"In this book, Andy Baxevanis and Francis Ouellette . . . have undertaken the difficult task of organizing the knowledge in this field in a logical progression and presenting it in a digestible form. And they have done an excellent job. This fine text will make a major impact on biological research and, in turn, on progress in biomedicine. We are all in their debt." —Eric Lander from the Foreword Reviews from the First Edition "...provides a broad overview of the basic tools for sequence analysis ... For biologists approaching this subject for the first time, it will be a very useful handbook to keep on the shelf after the first reading, close to the computer." —Nature Structural Biology "...should be in the personal library of any biologist who uses the Internet for the analysis of DNA and protein sequence data." —Science "...a wonderful primer designed to navigate the novice through the intricacies of in scripto analysis ... The accomplished gene searcher will also find this book a useful addition to their library ... an excellent reference to the principles of bioinformatics." —Trends in Biochemical Sciences This new edition of the highly successful Bioinformatics: A Practical Guide to the Analysis of Genes and Proteins provides a sound foundation of basic concepts, with practical discussions and comparisons of both computational tools and databases relevant to biological research. Equipping biologists with the modern tools necessary to solve practical problems in sequence data analysis, the Second Edition covers the broad spectrum of topics in bioinformatics, ranging from Internet concepts to predictive algorithms used on sequence, structure, and expression data. With chapters written by experts in the field, this up-to-date reference thoroughly covers vital concepts and is appropriate for both the novice and the experienced practitioner. Written in clear, simple language, the book is accessible to users without an advanced mathematical or computer science background. This new edition includes: All new end-of-chapter Web resources, bibliographies, and problem sets Accompanying Web site containing the answers to the problems, as well as links to relevant Web resources New coverage of comparative genomics, large-scale genome analysis, sequence assembly, and expressed sequence tags A glossary of commonly used terms in bioinformatics and genomics Bioinformatics: A Practical Guide to the Analysis of Genes and Proteins, Second Edition is essential reading for researchers, instructors, and students of all levels in molecular biology and bioinformatics, as well as for investigators involved in genomics, positional cloning, clinical research, and computational biology.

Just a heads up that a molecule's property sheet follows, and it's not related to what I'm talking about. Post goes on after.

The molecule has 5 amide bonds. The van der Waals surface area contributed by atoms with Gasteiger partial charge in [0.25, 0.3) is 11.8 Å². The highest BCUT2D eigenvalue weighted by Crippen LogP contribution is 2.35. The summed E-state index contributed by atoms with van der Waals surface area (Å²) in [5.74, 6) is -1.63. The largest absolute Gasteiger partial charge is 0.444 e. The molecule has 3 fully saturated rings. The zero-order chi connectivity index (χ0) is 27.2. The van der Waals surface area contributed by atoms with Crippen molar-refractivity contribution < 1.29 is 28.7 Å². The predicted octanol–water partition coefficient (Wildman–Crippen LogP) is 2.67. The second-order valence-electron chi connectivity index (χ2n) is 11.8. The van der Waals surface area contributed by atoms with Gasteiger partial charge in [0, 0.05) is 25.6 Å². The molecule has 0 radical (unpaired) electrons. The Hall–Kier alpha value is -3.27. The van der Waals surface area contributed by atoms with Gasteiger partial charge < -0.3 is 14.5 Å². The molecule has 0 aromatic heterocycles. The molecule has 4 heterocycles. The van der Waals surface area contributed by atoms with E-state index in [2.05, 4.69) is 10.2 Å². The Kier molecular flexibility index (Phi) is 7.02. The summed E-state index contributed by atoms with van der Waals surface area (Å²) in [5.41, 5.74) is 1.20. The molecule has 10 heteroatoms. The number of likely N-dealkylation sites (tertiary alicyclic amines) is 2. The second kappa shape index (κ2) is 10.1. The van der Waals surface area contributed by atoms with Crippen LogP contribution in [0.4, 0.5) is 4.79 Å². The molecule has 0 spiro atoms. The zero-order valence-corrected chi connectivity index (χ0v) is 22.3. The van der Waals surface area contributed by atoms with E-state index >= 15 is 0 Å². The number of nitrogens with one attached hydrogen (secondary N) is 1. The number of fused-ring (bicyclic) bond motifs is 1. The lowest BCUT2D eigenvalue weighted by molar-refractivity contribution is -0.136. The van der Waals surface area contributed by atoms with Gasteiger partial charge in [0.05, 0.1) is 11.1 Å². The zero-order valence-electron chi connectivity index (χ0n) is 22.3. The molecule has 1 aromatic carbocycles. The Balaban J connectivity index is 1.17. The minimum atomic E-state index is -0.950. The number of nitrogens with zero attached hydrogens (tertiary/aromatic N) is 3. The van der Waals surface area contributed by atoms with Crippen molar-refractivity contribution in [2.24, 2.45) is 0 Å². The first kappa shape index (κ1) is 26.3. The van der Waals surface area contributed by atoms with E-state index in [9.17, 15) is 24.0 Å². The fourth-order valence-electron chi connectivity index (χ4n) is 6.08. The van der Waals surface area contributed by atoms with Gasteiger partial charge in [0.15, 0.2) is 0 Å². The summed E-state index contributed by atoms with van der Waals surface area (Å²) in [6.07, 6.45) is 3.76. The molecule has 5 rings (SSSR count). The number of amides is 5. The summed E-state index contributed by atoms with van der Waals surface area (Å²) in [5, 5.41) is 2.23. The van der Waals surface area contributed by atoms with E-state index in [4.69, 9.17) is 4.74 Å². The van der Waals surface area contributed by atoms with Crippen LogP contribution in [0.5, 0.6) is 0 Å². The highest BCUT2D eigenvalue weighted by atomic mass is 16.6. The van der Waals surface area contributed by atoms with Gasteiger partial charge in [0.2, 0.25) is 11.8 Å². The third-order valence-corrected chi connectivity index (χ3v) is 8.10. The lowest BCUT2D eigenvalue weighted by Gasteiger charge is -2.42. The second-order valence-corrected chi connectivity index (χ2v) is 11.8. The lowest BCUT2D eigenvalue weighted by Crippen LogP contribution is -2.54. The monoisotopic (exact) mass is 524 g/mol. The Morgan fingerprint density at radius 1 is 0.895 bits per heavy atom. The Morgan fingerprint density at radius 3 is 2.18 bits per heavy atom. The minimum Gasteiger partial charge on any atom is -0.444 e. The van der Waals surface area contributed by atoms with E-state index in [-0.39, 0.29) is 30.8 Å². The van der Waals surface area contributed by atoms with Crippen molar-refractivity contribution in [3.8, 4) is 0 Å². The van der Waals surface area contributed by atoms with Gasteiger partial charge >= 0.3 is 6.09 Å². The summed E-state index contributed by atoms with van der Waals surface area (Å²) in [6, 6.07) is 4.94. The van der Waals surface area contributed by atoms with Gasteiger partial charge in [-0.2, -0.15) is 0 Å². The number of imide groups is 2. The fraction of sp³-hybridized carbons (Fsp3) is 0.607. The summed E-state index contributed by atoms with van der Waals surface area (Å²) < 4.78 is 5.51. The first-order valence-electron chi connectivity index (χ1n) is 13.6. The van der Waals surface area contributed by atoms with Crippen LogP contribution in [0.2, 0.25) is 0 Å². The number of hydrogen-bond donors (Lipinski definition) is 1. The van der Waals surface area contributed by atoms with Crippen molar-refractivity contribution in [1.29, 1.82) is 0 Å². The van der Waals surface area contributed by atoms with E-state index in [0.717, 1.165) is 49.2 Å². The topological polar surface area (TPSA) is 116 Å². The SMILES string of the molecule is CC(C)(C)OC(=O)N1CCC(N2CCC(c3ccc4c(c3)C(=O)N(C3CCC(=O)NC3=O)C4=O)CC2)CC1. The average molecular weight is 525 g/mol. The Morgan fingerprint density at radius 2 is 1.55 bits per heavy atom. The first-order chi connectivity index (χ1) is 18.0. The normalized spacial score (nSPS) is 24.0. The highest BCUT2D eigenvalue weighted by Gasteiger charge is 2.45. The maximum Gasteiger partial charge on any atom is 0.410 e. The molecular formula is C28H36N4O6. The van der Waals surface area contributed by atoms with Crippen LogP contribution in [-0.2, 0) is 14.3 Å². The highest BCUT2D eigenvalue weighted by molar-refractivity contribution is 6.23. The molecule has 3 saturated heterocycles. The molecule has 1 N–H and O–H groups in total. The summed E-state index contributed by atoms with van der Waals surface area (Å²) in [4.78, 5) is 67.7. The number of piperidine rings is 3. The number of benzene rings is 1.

"This volume contains succinct, yet clear, descriptions of each of these topics and is best suited for readers who are delving into these concepts for the first time." -The Quarterly Review of Biology, 2009 This textbook provides an ideal introduction to computational cell biology for students of biology and bioinformatics. In particular the text focuses on a network-based approach to the study of cellular systems. Almost 30 carefully designed study exercises offer excellent support for those preparing for exams in these subjects, and help introduce the more technical aspects of the topic while keeping maths to a minimum.
More than one third of the human brain is devoted to the processes of seeing - vision is after all the main way in which we gather information about the world. But human vision is a dynamic process during which the eyes continually sample the environment. Where most books on vision consider it as a passive activity, this book is unique in focusing on vision as an 'active' process. It goes beyond most accounts of vision where the focus is on seeing, to provide an integrated account of seeing AND looking. The book starts by pointing out the weaknesses in our traditional approaches to vision and the reason we need this new approach. It then gives a thorough description of basic details of the visual and oculomotor systems necessary to understand active vision. The book goes on to show how this approach can give a new perspective on visual attention, and how the approach has progressed in the areas of visual orienting, reading, visual search, scene perception and neuropsychology. Finally, the book summarises progress by showing how this approach sheds new light on the old problem of how we maintain perception of a stable visual world. Written by two leading vision scientists, this book will be valuable for vision researchers and psychology students, from undergraduate level upwards.
Written with the advanced undergraduate in mind, this book introduces into the field of Bioinformatics. The authors explain the computational and conceptional background to the analysis of large-scale sequence data. Many of the corresponding analysis methods are rooted in evolutionary thinking, which serves as a common thread throughout the book. The focus is on methods of comparative genomics and subjects covered include: alignments, gene finding, phylogeny, and the analysis of single nucleotide polymorphisms (SNPs). The volume contains exercises, questions & answers to selected problems.
A tutorial-style introduction to a class of methods for extracting independent signals from a mixture of signals originating from different physical sources; includes MatLab computer code examples.
Computational approaches dominate contemporary cognitive science, promising a unified, scientific explanation of how the mind works. However, computational approaches raise major philosophical and scientific questions. In what sense is the mind computational? How do computational approaches explain perception, learning, and decision making? What kinds of challenges should computational approaches overcome to advance our understanding of mind, brain, and behaviour? The Routledge Handbook of the Computational Mind is an outstanding overview and exploration of these issues and the first philosophical collection of its kind. Comprising thirty-five chapters by an international team of contributors from different disciplines, the Handbook is organised into four parts: History and future prospects of computational approaches Types of computational approach Foundations and challenges of computational approaches Applications to specific parts of psychology. Essential reading for students and researchers in philosophy of mind, philosophy of psychology, and philosophy of science, The Routledge Handbook of the Computational Mind will also be of interest to those studying computational models in related subjects such as psychology, neuroscience, and computer science.